Every day, we protect users from hundreds of thousands of account hijacking attempts. Most attacks stem from automated bots with access to third-party password breaches, but we also see phishing and targeted attacks. Earlier this year, we suggested how just five simple steps like adding a recovery phone number can help keep you safe, but we wanted to prove it in practice.
We teamed up with researchers from New York University and the University of California, San Diego to find out just how effective basic account hygiene is at preventing hijacking. The year-long study, on wide-scale attacks and targeted attacks, was presented on Wednesday at a gathering of experts, policy makers, and users called The Web Conference.
Our research shows that simply adding a recovery phone number to your Google Account can block up to 100% of automated bots, 99% of bulk phishing attacks, and 66% of targeted attacks that occurred during our investigation.
Google’s automatic, proactive hijacking protection
We provide an automatic, proactive layer of security to better protect all our users against account hijacking. Here’s how it works: if we detect a suspicious sign-in attempt (say, from a new location or device), we’ll ask for additional proof that it’s really you. This proof might be confirming you have access to a trusted phone or answering a question where only you know the correct response.
If you’ve signed into your phone or set up a recovery phone number, we can provide a similar level of protection to 2-Step Verification via device-based challenges. We found that an SMS code sent to a recovery phone number helped block 100% of automated bots, 96% of bulk phishing attacks, and 76% of targeted attacks. On-device prompts, a more secure replacement for SMS, helped prevent 100% of automated bots, 99% of bulk phishing attacks and 90% of targeted attacks.
Both device- and knowledge-based challenges help thwart automated bots, while device-based challenges help thwart phishing and even targeted attacks.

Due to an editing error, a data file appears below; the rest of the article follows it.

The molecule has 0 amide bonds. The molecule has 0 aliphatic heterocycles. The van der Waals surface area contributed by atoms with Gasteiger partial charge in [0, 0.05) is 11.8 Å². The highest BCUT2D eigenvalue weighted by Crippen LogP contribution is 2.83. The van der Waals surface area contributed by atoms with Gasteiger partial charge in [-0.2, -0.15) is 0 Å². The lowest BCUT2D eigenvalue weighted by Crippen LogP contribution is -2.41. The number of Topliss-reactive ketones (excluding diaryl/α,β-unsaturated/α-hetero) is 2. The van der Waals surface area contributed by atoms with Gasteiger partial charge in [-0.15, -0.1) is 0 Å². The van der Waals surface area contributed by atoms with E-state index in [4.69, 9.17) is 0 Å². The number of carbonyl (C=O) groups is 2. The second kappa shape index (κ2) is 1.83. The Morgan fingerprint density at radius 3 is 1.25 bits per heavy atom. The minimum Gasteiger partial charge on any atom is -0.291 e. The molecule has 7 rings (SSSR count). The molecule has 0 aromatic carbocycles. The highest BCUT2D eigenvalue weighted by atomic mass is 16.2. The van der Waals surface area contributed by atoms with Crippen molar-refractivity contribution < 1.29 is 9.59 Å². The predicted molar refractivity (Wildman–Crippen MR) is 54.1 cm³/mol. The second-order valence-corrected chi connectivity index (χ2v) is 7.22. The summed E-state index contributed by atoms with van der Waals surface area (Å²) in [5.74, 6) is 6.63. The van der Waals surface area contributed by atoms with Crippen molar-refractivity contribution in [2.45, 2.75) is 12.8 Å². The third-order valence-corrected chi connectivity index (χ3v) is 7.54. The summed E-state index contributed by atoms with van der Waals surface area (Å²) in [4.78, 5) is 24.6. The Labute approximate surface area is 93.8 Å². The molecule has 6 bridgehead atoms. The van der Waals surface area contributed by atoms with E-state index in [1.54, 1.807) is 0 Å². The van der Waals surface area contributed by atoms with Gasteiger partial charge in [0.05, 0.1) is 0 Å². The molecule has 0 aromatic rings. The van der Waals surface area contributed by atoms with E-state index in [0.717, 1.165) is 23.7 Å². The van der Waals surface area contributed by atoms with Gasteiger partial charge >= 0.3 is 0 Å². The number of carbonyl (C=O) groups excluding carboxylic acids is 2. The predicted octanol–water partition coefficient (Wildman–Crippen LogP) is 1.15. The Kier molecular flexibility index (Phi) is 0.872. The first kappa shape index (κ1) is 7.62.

Given the security benefits of challenges, one might ask why we don’t require them for all sign-ins. The answer is that challenges introduce additional friction and increase the risk of account lockout. In an experiment, 38% of users did not have access to their phone when challenged. Another 34% of users could not recall their secondary email address.
If you lose access to your phone, or can’t solve a challenge, you can always return to a trusted device you previously logged in from to gain access to your account.
Digging into “hack for hire” attacks
Where most bots and phishing attacks are blocked by our automatic protections, targeted attacks are more pernicious. As part of our ongoing efforts to monitor hijacking threats, we have been investigating emerging “hack for hire” criminal groups that purport to break into a single account for a fee on the order of $750 USD. These attackers often rely on spear phishing emails that impersonate family members, colleagues, government officials, or even Google. If the target doesn’t fall for the first spear phishing attempt, follow-on attacks persist for upwards of a month.
Example man-in-the-middle phishing attack that checks for password validity in real-time. Afterwards, the page prompts victims to disclose SMS authentication codes to access the victim’s account.
Take a moment to help keep your account secure
Just like buckling a seat belt, take a moment to follow our five tips to help keep your account secure. As our research shows, one of the easiest things you can do to protect your Google Account is to set up a recovery phone number. For high-risk users—like journalists, activists, business leaders, and political campaign teams—our Advanced Protection Program provides the highest level of security. You can also help protect your non-Google accounts from third-party password breaches by installing the Password Checkup Chrome extension.